Cities were a major theme of WRI’s 30th anniversary dinner last night. And, why not? The event took place in arguably the greatest city in the world, New York. Guests included Mayor Michael Bloomberg; real estate developer, Stephen Ross; former Deputy Mayor and current President of Bloomberg, Dan Doctoroff; and many more.
It was an elegant, high-energy dinner, as 350 leaders in business, government, and philanthropies gathered in the ballroom of the Mandarin Oriental Hotel, overlooking Columbus Circle. Joe Scarborough and Mika Brzezinski of MSNBC’s Morning Joe kicked things off with their typical banter, exchanging barbs about their bi-partisan relationship and the New York Rangers playoff game (sadly, they lost 5-3).
Mayor Bloomberg: “A Desperate Race for Time”
Mayor Bloomberg was the evening’s featured speaker. While I’ve seen the Mayor speak in the past, I was truly blown away by his remarks. It’s amazing that after 11 years of serving as Mayor and giving countless speeches, he can still bring such passion to his job.
Michael Beschloss, a preeminent author and historian, introduced Mayor Bloomberg, calling him a “transforming leader.” He described the Mayor’s remarkable accomplishments across a range of sectors, including his “moving forcefully” to advance environmental and sustainability in New York and beyond.
Mayor Bloomberg connected his objectives with those of WRI’s, remarking on our common goals of “creating a world that is healthier, less congested, more energy efficient, and a better place to live, not just in the future, but also right here and now.”
He explained that cities are central in creating a more sustainable world, especially because the majority of the world’s population now resides in urban areas. As he noted, “The world is moving into cities, and we are in a desperate race for time.”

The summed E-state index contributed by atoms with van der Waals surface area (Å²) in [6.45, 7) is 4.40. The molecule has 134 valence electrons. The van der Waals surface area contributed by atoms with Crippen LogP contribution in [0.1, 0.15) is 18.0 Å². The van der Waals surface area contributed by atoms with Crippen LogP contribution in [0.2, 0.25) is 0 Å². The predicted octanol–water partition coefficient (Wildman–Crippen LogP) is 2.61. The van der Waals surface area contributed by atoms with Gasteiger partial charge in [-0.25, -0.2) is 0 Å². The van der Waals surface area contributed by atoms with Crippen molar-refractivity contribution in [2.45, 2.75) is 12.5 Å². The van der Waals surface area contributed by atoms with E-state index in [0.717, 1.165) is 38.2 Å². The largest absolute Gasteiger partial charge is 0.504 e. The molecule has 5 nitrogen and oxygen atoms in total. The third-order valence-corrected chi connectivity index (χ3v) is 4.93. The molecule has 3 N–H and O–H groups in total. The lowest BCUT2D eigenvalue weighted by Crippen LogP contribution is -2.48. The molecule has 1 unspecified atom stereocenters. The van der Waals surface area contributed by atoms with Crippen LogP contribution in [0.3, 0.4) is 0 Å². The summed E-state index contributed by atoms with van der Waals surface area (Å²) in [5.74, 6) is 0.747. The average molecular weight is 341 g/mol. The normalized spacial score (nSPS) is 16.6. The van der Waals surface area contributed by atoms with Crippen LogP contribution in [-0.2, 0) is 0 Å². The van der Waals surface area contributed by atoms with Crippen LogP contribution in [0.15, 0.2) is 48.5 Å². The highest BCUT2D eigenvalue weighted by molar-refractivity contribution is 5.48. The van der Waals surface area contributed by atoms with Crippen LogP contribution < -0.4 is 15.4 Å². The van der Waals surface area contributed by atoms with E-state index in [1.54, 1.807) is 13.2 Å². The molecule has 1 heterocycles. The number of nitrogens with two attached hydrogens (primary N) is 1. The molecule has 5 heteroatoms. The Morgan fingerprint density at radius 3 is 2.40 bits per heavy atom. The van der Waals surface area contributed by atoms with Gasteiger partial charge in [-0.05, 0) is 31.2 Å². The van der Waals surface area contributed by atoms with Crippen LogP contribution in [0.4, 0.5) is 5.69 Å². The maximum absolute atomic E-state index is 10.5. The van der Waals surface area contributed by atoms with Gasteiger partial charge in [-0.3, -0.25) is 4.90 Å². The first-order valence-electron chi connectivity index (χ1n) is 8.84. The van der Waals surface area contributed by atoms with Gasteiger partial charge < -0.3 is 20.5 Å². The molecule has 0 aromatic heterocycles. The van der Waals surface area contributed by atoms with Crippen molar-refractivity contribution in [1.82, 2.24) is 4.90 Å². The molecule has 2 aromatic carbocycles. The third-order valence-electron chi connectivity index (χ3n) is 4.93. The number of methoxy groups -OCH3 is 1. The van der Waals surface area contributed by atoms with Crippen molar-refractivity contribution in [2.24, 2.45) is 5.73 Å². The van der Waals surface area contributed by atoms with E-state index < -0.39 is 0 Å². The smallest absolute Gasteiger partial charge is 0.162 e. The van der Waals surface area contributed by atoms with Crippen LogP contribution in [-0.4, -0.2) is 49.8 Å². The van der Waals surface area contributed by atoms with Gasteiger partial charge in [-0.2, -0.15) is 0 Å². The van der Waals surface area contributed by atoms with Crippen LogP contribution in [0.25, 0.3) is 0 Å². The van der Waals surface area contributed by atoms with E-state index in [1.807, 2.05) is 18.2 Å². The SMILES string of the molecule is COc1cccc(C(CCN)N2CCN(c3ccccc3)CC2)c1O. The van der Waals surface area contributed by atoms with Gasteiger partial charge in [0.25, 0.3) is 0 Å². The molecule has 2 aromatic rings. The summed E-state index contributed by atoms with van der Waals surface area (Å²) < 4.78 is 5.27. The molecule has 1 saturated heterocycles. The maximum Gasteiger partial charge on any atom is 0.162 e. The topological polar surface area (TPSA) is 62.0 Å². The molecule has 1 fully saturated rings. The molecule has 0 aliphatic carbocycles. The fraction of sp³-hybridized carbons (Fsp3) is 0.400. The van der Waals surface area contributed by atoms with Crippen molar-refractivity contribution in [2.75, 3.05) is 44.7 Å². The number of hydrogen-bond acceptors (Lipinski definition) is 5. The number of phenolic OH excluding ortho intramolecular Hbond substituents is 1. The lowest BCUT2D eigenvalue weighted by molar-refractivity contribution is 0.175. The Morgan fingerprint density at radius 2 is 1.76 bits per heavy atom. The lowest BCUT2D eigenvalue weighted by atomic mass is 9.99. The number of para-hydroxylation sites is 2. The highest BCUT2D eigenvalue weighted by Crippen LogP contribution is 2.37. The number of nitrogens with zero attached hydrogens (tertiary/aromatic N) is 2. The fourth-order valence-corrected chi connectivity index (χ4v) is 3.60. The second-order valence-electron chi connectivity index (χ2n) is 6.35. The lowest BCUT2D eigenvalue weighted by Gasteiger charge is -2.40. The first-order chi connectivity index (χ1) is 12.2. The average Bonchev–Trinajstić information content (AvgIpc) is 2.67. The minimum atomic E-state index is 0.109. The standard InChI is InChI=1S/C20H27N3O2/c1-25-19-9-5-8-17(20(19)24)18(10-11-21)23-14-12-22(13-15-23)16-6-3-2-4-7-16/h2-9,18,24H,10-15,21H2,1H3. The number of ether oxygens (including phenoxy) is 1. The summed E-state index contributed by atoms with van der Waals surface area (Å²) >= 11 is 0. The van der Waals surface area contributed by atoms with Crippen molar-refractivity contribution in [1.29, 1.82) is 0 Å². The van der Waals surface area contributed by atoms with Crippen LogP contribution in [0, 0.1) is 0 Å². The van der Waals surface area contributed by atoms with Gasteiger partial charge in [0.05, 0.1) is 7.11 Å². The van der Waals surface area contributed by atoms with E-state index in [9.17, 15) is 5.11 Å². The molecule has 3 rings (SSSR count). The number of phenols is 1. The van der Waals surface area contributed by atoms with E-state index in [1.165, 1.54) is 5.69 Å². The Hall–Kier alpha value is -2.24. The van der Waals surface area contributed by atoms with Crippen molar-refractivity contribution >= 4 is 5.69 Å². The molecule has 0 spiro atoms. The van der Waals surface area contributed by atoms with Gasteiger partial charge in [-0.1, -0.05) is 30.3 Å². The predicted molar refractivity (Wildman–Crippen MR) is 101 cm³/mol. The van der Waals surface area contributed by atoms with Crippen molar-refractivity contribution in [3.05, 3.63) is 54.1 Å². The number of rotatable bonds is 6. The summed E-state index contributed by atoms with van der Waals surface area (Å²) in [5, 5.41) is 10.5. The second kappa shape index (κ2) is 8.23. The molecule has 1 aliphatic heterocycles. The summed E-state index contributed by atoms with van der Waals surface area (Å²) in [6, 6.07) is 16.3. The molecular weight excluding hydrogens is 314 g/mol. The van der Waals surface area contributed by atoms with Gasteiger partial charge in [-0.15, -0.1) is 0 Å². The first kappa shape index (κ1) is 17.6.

The Mayor is putting action behind these words. In addition to his work in New York, Mayor Bloomberg leads the C40, a global network of city officials working to address climate change. WRI recently teamed up with C40 and the group ICLEI-Local Governments for Sustainability to develop new, city-level greenhouse gas accounting standards that will help localities measure and reduce their emissions.
Additionally, Bloomberg Philanthropies has been one of WRI’s biggest supporters when it comes to urban issues and transport. They provide significant funding to EMBARQ, WRI’s center for sustainable transport, which is improving the quality of life for millions of people in cities by reducing pollution, enhancing public transportation, and addressing health and road safety issues.
Stephen Ross: Forging a New Path on Cities.
WRI also honored Stephen Ross, CEO of Related Companies, for his remarkable contributions to urban development and sustainability. As Dan Doctoroff said in introducing Ross, “He is changing the way that the world plans, builds, and sustains its cities.”
This can be seen in Related Companies forward-thinking approach, including its being one the first developers to build residential LEED-certified buildings, incorporating efficiency and recycling throughout its projects, and, most recently, in transforming Hudson Yards.
WRI Leadership: Past, Present, and Future
Of course, the event wasn’t all about cities. WRI also honored its former president Jonathan Lash, who is now training the next generation of leaders as president of Hampshire College. Jim Harmon, chairman of WRI’s board, noted Lash’s humility and inclusiveness as keys to his unique leadership style. Harmon reflected on Lash’s legacy of deepening WRI’s engagement with business, expanding our global presence, and helping re-define environmentalism.Lash expressed his appreciation, and he seems to be truly enjoying his new role among students (and cows) in rural Massachusetts.
To close the event, WRI introduced our incoming president, Andrew Steer. Steer engaged the audience with his energy and outlined the challenges ahead. He reminded us that the world has seen considerable achievements over the past 20 years, especially in terms of bringing people out of poverty. Yet, as the global population expands—with more people gaining access to electricity and consumption levels rising—pressure on resources will mount.
“We have a real prospect in the next 20 years of addressing these problems,” Steer said, but we need leadership and ideas to make this happen. Hopefully, we can all rise to this challenge.
Overall, it was an engaging and lively event. A group of WRI staff hung around afterwards, chatting and relaxing well into the night. And, why not? What else would you do in one of the greatest cities in the world?